Paleoanthropologists are hopeful that the recent discovery of a 2-million-year-old fossil might explicate the understanding of human evolution.

Lee Berger found the fossil in the remnants of a subterranean South African cave.

The new species, known as Australopithecus sediba, is said to be the most plausible known ancestor of archaic and modern humans. Australopithecenes is a group of extinct hominids, apelike creatures, closely related to humans.

 “A. sediba could help anthropologists understand, to a greater degree than any human-ancestor species discovered so far, the transition from late australopithecines — the apelike group of species that came before the first Homo species — to the first direct ancestors of humans,” Berger told National Geographic.

 Berger would radically redraw the present version of the human family tree, with this new species displacing the famous tool-making fossils, Homo habilis, as the most likely bridge between the australopithecines and the human lineage.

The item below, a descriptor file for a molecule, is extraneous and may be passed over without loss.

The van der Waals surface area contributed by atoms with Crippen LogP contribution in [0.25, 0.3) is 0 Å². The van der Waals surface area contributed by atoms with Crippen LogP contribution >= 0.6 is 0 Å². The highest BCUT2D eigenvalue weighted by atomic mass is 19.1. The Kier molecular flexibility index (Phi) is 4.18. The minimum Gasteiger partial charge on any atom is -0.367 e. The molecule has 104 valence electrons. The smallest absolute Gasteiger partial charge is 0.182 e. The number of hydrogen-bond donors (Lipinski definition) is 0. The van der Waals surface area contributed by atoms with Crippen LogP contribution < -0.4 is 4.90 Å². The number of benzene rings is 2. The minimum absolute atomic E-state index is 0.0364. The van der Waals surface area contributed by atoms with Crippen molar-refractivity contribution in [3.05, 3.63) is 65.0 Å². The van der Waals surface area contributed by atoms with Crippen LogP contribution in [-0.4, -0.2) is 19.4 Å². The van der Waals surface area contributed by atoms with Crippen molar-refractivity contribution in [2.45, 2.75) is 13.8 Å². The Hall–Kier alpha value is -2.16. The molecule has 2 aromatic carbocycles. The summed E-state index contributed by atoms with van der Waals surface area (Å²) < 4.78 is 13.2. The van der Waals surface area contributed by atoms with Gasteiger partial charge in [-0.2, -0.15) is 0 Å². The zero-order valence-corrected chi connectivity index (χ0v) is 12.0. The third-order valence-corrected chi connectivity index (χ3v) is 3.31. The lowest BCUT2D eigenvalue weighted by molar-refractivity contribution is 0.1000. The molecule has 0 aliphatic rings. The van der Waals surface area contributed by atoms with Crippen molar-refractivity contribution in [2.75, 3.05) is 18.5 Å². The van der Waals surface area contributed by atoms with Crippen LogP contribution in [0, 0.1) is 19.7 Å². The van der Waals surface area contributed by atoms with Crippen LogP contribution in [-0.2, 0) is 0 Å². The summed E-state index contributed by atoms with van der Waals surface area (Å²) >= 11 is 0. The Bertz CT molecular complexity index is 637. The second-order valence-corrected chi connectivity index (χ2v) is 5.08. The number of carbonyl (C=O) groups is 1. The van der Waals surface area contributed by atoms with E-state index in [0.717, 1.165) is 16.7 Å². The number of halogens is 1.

This amalgamation of apelike and human features suggest that the new species was somewhere between the australopithecines and humans.

The team of researchers has recovered an almost complete right hand, a foot and a pelvis, after two skulls were found last year.

The new discovery might give some links and boost the understanding of the human family tree and its evolution.